Archives: FAQs

Phosphate Additives and the Kidney Diet

‘Advice from the Kidney (Renal) Dietitians on the importance of avoiding food containing phosphate additives’

Phosphate additives are added to foods for many reasons. They can be used to extend shelf life, improve colour, enhance flavour, or retain moisture.
The phosphates in food additives are especially dangerous if you have kidney disease since our bodies absorb them much more efficiently than the phosphates that occur naturally in foods like dairy foods, lentils and whole-grains.
Unfortunately there is no complete list of all foods containing phosphate additives because there are too many of them. Some examples of processed foods which may contain these additives are listed below.

Processed meats, processed fish and cheese, dried foods, dessert and cake mixes, cola drinks, alcoholic beverages, salt substitutes, instant pasta, sauces and bakery products.

Many products marketed as “low sodium” contain high amounts of phosphate additives. Cold meats with phosphate additives may contain up to 70% more phosphates than brands containing no additives.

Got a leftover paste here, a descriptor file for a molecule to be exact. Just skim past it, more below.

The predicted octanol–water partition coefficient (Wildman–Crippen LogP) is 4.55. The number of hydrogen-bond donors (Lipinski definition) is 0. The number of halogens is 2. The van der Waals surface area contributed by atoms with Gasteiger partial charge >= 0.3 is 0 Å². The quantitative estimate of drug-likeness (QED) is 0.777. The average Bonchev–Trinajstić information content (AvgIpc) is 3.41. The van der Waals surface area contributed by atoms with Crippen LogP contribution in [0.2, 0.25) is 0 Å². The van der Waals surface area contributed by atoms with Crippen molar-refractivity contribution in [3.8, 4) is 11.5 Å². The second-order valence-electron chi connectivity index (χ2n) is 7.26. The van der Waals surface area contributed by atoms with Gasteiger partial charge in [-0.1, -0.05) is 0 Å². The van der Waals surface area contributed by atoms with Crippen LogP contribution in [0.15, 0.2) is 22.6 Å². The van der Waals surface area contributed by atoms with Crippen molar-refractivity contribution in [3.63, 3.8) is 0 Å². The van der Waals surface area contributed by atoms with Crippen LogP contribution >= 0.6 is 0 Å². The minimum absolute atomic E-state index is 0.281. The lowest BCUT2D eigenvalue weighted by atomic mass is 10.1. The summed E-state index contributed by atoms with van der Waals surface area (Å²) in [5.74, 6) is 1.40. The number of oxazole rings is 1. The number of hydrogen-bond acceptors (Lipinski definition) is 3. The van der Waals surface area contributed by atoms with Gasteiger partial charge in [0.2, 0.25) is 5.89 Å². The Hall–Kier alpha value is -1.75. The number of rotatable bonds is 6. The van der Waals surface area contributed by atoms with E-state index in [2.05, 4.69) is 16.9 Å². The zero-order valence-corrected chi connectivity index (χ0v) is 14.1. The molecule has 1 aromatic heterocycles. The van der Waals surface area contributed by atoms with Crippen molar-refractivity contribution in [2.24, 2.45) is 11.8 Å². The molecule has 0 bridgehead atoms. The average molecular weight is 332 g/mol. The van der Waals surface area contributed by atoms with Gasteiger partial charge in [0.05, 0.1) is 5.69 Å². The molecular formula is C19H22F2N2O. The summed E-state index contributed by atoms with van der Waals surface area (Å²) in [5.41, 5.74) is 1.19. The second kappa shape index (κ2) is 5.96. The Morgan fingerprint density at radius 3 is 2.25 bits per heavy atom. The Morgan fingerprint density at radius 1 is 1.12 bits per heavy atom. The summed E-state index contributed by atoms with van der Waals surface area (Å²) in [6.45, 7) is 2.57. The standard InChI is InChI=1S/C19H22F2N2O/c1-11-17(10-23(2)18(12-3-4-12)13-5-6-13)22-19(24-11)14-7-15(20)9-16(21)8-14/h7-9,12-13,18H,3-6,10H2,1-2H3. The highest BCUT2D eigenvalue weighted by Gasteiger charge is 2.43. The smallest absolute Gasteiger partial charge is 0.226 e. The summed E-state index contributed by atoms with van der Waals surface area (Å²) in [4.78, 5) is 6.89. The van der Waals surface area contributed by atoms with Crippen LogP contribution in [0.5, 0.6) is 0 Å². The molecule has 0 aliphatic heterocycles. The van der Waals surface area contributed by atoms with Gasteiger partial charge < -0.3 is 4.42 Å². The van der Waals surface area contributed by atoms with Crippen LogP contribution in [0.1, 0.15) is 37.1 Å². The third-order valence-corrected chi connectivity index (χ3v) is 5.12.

How to avoid phosphate additives in your Kidney Diet = Read the Labels
Reading labels is the key. Try to read the food labels of processed foods that you use regularly. Food additives are considered ingredients and must be listed in the ingredients list by specific name or designated E number.

The most common ones are listed below:

E338    Phosphoric acid

E339    Sodium phosphates

E340    Potassium phosphates

E341    Calcium phosphates

E343    Magnesium phosphates

E450    Diphosphates

E540    Dicalcium diphosphate

E541    Sodium aluminium phosphate

E542    Bone phosphate

E544    Calcium polyphosphates

E545    Ammonium polyphosphates

Foods containing these ingredients are best avoided on the Kidney (Renal) Diet.

Compare products and choose those without phosphate additives.

Look for foods labelled “free from artificial colours, flavours and preservatives”.

If you need help or advice ask your Kidney (Renal) Dietitian.

Can you give me some alternatives to salt?

There are a variety of herbs and spices that can be used as a substitute for salt from garlic and pepper to basil, oregano and rosemary. You can flavour your meals in many different ways. Remember to use herbs and spices sparingly.

[highlight style=”color” ]Some suggested flavour combinations:[/highlight]

Food                             Suggested flavouring

Beef:                                  Allspice, dry mustard rubbed into the meat before cooking, oregano, bay leaf, chilli powder, cayenne pepper
Fish:                                   Vinegar, lemon, dill, mint, thyme, garlic, chilli
Pork:                                  Cloves, apple, garlic, onion, sage, curry powder
Chicken:                            Lemon, garlic, tarragon, rosemary, sage, thyme, chilli powder, cayenne pepper, paprika
Stews & casseroles:        Bouquet garni, oregano, sage, thyme, basil, garlic

 

Recipes

 

Low salt gravy